Food Retailing

Morrisons- Not digging after all

Last week I wrote about the sale by Morrisons of its C stores to My Local. I suggested that this was a clever way for Morrisons to retain exposure in a capital-light manner by continuing to supply My Local on a 'franchise' basis.

Today, My Local have announced a billion pound five year supply agreement with Nisa, so I couldn't have got that more wrong!

This seems to me to be a missed opportunity for Morrisons, and something of a coup for Nisa in a business where scale is important. Without a supply agreement with My Local, Morrisons options in convenience may just have become even narrower.

That's not to say however that the direct operation v. franchise battle is not still raging; in fact it might just have intensified further.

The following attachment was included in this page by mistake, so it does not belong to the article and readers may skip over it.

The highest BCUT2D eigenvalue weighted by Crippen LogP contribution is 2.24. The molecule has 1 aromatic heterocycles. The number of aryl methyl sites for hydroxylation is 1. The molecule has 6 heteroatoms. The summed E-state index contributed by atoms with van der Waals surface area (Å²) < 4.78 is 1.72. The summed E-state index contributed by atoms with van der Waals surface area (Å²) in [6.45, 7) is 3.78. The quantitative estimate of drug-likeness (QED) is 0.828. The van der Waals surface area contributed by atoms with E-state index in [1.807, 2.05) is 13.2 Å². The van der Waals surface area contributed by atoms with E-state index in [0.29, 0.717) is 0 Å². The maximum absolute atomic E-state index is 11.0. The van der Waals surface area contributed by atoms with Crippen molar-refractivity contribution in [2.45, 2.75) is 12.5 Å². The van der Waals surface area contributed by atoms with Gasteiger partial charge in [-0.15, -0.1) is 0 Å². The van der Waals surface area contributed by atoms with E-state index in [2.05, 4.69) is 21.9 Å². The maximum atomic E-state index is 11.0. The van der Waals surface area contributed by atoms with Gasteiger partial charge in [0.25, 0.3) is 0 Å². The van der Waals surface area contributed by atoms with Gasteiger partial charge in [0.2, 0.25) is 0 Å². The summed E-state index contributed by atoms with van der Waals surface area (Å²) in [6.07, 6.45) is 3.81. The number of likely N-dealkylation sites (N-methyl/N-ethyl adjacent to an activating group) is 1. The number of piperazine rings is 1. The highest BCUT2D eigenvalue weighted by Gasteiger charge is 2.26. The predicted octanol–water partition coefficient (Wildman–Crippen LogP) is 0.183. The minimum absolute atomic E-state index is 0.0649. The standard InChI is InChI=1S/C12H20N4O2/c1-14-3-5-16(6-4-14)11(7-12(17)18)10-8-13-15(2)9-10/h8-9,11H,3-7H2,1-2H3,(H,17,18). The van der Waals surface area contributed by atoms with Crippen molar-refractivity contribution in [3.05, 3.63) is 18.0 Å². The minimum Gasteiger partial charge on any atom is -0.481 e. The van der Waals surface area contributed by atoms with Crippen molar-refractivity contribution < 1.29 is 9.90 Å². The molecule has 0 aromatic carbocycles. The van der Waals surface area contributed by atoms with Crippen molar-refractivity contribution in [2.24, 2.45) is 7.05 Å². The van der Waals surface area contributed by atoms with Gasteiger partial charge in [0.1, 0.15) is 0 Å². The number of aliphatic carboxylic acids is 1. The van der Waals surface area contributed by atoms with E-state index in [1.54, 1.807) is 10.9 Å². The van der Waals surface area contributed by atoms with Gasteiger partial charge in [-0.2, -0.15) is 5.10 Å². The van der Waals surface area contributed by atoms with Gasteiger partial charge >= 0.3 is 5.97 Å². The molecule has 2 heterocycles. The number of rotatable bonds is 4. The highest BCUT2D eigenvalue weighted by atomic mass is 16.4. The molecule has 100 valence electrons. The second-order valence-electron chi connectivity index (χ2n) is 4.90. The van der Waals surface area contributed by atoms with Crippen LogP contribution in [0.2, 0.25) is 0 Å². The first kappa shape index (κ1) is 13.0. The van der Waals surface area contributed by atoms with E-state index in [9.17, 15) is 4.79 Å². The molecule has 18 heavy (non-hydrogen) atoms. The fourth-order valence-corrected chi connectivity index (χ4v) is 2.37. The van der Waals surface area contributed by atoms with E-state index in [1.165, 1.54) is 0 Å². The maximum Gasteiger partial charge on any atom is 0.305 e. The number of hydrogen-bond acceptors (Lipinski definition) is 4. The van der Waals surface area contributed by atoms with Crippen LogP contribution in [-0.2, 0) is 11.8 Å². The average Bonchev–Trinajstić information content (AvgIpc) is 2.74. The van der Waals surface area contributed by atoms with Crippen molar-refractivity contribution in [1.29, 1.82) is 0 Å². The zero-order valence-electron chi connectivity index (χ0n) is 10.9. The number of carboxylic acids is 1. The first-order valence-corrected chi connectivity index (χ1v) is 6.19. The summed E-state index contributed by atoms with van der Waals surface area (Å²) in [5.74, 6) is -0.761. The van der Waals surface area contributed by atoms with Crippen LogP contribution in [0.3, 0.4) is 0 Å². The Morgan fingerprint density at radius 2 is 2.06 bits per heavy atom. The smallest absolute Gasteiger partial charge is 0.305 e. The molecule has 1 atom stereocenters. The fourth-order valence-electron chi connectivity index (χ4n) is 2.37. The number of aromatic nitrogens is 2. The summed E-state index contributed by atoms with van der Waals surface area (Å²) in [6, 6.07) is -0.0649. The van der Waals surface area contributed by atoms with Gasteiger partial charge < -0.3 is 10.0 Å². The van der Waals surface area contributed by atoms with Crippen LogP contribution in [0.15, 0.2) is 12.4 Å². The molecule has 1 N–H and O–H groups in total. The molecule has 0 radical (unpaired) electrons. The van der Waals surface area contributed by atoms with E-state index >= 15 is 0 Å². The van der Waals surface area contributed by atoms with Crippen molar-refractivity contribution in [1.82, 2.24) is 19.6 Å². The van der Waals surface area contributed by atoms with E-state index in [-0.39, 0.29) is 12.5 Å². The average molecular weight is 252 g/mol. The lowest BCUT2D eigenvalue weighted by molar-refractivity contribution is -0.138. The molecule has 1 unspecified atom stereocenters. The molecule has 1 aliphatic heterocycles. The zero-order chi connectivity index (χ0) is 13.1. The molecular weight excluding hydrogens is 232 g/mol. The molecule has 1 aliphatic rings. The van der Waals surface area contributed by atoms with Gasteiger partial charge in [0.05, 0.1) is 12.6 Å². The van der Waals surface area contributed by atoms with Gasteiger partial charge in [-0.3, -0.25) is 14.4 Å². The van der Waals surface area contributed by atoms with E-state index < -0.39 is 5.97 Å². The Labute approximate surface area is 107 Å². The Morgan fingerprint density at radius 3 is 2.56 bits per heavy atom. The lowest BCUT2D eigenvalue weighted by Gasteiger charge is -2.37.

Convenience Food - There are more ways than one of digging for money

In August I wrote about the potential sale of M Local by Morrisons. That sale has now been confirmed, 10 previously closed stores are reopening, and the business is being rebranded My Local - a great name by the way.

In its results announcement today, Morrisons said that

'Convenience remains an important growth channel, and we will continue to consider capital-light, returns-enhancing opportunities in the future.'

Back in August I also mentioned franchising as being a model that could work well for Morrisons. Using its integrated supply chain to better effect by supplying franchised convenience stores seems to make a lot of sense, and neatly fits the returns-enhancing, capital light opportunity that Morrisons is looking for.